The office of State Attorney General Lori Swanson are accepting claims through March 15. Estimates indicate that more than 400,000 Minnesota customers who signed contracts with Sprint Nextel since Sept. 26, 2001 are potentially eligible to benefit from this wireless contract settlement.

Click here to go to the Sprint Settlement Claim Form.

That's it for this post on the wireless contract settlement. Tune in to this blog for the latest news and udpates on cell phone contracts and related matters.

Monday, December 7, 2009

Senators Introduce the Wireless Contract Early Termination Fees Bill

Lat month, I posted about Senator Amy Klobuchar opposing the recent Verizon Wireless ETF increase. She talked about her plan to introduce legislation to oppose this decision and to discourage wireless carriers from unfairly raising penalties on costumers who cancel their contracts early. Well, Klobochar and three of her colleagues have introduced the Cell Phone Early Termination Fees (EFT) bill.

This legislation aims to limit the early termination fees on wireless contracts charged by mobile phone service providers. The Cell Phone Early Termination Fees (EFT) bill would also enforce prorated ETFs

Klobochar's bill also forces carriers to notify customers in a clear way about the fees. Carriers will be required to spell out the EFT instructions at time of purchase and at various times during the duration of contracts.

This new wireless contract bill also prevents cell phone service providers from charging an ETF that is higher than the discount on the cell phone.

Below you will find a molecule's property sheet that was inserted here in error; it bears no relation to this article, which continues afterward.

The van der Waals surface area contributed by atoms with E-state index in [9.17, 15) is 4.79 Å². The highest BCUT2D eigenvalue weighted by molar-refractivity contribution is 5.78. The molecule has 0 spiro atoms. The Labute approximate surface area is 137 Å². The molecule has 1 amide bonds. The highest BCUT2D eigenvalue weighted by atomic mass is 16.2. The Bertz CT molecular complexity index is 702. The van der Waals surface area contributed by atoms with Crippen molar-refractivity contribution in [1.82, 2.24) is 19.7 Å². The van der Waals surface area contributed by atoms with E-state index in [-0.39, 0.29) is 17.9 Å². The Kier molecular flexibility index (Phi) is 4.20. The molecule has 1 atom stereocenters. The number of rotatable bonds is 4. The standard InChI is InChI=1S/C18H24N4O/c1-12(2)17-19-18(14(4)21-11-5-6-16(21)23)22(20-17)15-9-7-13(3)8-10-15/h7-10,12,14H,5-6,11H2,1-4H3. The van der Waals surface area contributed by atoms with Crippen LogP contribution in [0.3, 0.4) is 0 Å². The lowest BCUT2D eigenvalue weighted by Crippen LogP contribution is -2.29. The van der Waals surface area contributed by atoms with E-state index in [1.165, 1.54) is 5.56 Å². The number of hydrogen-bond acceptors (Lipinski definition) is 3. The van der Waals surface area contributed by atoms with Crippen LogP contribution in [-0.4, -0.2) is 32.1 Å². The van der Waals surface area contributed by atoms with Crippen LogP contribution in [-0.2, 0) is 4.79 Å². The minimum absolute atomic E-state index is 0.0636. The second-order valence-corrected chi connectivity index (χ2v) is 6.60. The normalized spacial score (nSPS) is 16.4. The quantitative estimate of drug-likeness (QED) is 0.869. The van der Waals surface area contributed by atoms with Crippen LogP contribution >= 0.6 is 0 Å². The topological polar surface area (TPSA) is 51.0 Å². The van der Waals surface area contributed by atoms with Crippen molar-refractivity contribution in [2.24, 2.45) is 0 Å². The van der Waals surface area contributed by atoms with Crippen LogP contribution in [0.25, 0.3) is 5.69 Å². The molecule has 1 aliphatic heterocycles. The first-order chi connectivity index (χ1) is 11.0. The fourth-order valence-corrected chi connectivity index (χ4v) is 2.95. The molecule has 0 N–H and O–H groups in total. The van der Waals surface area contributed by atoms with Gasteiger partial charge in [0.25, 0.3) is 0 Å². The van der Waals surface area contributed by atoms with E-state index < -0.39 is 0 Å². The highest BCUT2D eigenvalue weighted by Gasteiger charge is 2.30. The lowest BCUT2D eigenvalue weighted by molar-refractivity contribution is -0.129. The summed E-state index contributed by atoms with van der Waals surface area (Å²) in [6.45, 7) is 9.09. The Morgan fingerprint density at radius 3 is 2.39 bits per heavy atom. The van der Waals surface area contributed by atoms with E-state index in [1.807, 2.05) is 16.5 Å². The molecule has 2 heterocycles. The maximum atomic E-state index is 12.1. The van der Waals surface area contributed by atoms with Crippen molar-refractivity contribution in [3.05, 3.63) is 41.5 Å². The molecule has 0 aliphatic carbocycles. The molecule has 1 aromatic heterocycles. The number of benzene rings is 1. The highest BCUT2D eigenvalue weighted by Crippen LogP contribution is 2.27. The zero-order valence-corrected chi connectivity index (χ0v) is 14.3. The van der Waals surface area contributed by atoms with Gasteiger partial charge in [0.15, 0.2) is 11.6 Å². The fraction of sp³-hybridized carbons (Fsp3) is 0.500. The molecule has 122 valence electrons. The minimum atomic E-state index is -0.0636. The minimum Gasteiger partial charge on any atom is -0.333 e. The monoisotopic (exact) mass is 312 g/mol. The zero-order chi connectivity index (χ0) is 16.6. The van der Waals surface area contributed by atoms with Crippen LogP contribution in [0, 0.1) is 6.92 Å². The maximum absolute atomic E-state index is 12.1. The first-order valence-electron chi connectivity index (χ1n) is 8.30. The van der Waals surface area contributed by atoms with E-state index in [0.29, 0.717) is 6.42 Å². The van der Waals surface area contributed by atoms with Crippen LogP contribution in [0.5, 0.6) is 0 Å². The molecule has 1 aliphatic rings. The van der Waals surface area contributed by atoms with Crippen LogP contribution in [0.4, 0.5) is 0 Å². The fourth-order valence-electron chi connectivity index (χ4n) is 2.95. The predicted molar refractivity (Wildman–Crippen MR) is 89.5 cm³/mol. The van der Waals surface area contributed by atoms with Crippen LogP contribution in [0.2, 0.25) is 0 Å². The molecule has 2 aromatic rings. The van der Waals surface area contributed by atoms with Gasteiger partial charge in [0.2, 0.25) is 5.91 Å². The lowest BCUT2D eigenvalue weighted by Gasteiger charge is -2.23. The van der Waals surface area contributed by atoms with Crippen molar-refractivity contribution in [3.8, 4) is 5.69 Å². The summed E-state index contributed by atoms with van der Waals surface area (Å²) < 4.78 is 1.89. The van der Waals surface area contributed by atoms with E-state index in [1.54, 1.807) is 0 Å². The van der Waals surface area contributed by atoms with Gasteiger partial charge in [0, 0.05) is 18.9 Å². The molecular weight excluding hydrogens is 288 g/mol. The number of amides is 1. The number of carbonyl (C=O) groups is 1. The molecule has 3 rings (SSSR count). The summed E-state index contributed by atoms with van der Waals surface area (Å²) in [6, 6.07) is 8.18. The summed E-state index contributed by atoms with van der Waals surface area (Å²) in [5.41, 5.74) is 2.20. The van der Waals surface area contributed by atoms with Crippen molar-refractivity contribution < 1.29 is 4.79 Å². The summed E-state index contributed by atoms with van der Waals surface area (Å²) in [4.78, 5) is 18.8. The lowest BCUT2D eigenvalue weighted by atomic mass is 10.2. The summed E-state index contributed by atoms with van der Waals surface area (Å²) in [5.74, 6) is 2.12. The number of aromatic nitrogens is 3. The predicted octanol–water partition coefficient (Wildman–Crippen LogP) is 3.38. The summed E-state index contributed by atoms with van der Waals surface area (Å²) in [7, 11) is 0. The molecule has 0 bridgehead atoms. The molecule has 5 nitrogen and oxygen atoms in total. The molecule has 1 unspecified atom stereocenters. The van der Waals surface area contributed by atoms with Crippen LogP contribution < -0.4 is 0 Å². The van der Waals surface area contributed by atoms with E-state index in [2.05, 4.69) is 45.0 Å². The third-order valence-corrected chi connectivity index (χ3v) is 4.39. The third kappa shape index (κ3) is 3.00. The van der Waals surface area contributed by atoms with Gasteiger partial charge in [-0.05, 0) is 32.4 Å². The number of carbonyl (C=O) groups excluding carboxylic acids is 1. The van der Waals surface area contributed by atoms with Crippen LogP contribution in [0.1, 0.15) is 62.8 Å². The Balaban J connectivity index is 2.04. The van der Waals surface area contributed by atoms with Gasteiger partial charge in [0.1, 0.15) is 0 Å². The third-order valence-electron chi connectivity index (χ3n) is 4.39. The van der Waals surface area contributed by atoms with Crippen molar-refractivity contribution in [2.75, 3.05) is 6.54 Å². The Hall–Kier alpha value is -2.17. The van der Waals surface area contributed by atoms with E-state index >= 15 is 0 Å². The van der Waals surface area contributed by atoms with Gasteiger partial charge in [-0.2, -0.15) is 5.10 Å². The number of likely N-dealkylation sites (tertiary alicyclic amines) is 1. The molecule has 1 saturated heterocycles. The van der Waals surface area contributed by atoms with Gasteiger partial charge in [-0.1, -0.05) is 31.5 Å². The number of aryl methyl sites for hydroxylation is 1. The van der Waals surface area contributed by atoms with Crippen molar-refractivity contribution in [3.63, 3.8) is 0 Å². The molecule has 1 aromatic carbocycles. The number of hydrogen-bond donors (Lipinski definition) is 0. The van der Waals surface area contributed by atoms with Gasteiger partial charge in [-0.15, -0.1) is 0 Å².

Here is Sen. Klobuchar on the introduction of the Cell Phone Early Termination Fees (EFT) bill:
"Changing your wireless provider shouldn't break the bank. "Forcing consumers to pay outrageous fees bearing little to no relation to the cost of their handset devices is anti-consumer and anti-competitive."
The senators who support this wireless contract legislation also include Mark Begich of Alaska, Russ Feingold of Wisconsin, and Jim Webb of Virginia.

That's it for this post. We'll see if this bill can p[ass through congress and be enacted into law. Tune in to this blog for more mobile phone contract news and updates.

Tuesday, December 1, 2009

Wireless Contracts Similar to Forced Marriage

I've read about various complaints on wireless contracts since I've started this blog. Most of the cell phone contract disputes focus on the fees that are imposed on consumers who want to terminate a commitment. I've also found an interesting article expressing that a contract is like forced marriage.

Here's an amusing tidbit from the article. This piece of conversation illustrates a consumer negotiating with a service provider (Vodacom):

"That's longer than a lot of marriages last these days."

"Sorry, two years or nothing."

Apparently it was because Vodacom was "giving" me a "free" phone.

"A friend has given me an old phone, I don't need or want your 'free' phone."

"Sorry, two years or nothing."

The article was written by Ann Crotty from BusinessReport. She was narrating her experience and frustrations while trying to live with a wireless contract. She expresses that it is similar to a forced marriage. However, in some cases the arraigned couple eventually falls in love but she did not grow fond of her wireless contract.

She felt abuse about being charge even in the months that she did not make or receive one call. I'm sure other have felt the same way.

You can read the rest of Crotty's article by clicking this link.

That's it for this story on wireless contracts. Tune in to this blog for more mobile phone contract news and updates.